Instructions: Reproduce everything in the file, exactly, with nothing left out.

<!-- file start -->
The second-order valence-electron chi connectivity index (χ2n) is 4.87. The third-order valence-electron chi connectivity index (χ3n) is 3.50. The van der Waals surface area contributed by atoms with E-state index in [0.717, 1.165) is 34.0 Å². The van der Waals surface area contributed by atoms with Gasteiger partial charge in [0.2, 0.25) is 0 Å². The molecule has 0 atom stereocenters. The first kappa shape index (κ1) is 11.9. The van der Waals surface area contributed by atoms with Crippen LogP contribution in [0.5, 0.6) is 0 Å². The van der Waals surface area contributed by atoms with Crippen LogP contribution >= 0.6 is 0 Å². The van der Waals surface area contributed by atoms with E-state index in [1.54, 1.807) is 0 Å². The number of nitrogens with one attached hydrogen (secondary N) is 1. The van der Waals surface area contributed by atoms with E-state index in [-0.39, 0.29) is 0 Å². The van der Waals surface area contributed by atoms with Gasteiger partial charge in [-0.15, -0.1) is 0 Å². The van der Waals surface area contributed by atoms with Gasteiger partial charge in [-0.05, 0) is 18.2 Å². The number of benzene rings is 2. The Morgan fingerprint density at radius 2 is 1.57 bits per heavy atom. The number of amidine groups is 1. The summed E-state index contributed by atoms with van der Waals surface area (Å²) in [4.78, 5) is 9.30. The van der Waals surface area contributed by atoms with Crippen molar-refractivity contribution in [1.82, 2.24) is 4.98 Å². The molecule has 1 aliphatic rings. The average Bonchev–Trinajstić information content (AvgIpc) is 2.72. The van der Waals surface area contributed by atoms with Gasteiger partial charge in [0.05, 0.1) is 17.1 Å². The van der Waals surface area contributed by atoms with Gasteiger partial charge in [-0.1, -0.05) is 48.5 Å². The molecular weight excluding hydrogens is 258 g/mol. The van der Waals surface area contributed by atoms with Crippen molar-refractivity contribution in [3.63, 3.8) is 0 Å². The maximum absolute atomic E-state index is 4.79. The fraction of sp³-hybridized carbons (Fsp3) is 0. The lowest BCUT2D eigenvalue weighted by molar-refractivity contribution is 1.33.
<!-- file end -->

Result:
The second-order valence-electron chi connectivity index (χ2n) is 4.87. The third-order valence-electron chi connectivity index (χ3n) is 3.50. The van der Waals surface area contributed by atoms with E-state index in [0.717, 1.165) is 34.0 Å². The van der Waals surface area contributed by atoms with Gasteiger partial charge in [0.2, 0.25) is 0 Å². The molecule has 0 atom stereocenters. The first kappa shape index (κ1) is 11.9. The van der Waals surface area contributed by atoms with Crippen LogP contribution in [0.5, 0.6) is 0 Å². The van der Waals surface area contributed by atoms with Crippen LogP contribution >= 0.6 is 0 Å². The van der Waals surface area contributed by atoms with E-state index in [1.54, 1.807) is 0 Å². The number of nitrogens with one attached hydrogen (secondary N) is 1. The van der Waals surface area contributed by atoms with E-state index in [-0.39, 0.29) is 0 Å². The van der Waals surface area contributed by atoms with Gasteiger partial charge in [-0.15, -0.1) is 0 Å². The van der Waals surface area contributed by atoms with Gasteiger partial charge in [-0.05, 0) is 18.2 Å². The number of benzene rings is 2. The Morgan fingerprint density at radius 2 is 1.57 bits per heavy atom. The number of amidine groups is 1. The summed E-state index contributed by atoms with van der Waals surface area (Å²) in [4.78, 5) is 9.30. The van der Waals surface area contributed by atoms with Crippen molar-refractivity contribution in [1.82, 2.24) is 4.98 Å². The molecule has 1 aliphatic rings. The average Bonchev–Trinajstić information content (AvgIpc) is 2.72. The van der Waals surface area contributed by atoms with Gasteiger partial charge in [0.05, 0.1) is 17.1 Å². The van der Waals surface area contributed by atoms with Gasteiger partial charge in [-0.1, -0.05) is 48.5 Å². The molecular weight excluding hydrogens is 258 g/mol. The van der Waals surface area contributed by atoms with Crippen molar-refractivity contribution in [3.63, 3.8) is 0 Å². The maximum absolute atomic E-state index is 4.79. The fraction of sp³-hybridized carbons (Fsp3) is 0. The lowest BCUT2D eigenvalue weighted by molar-refractivity contribution is 1.33.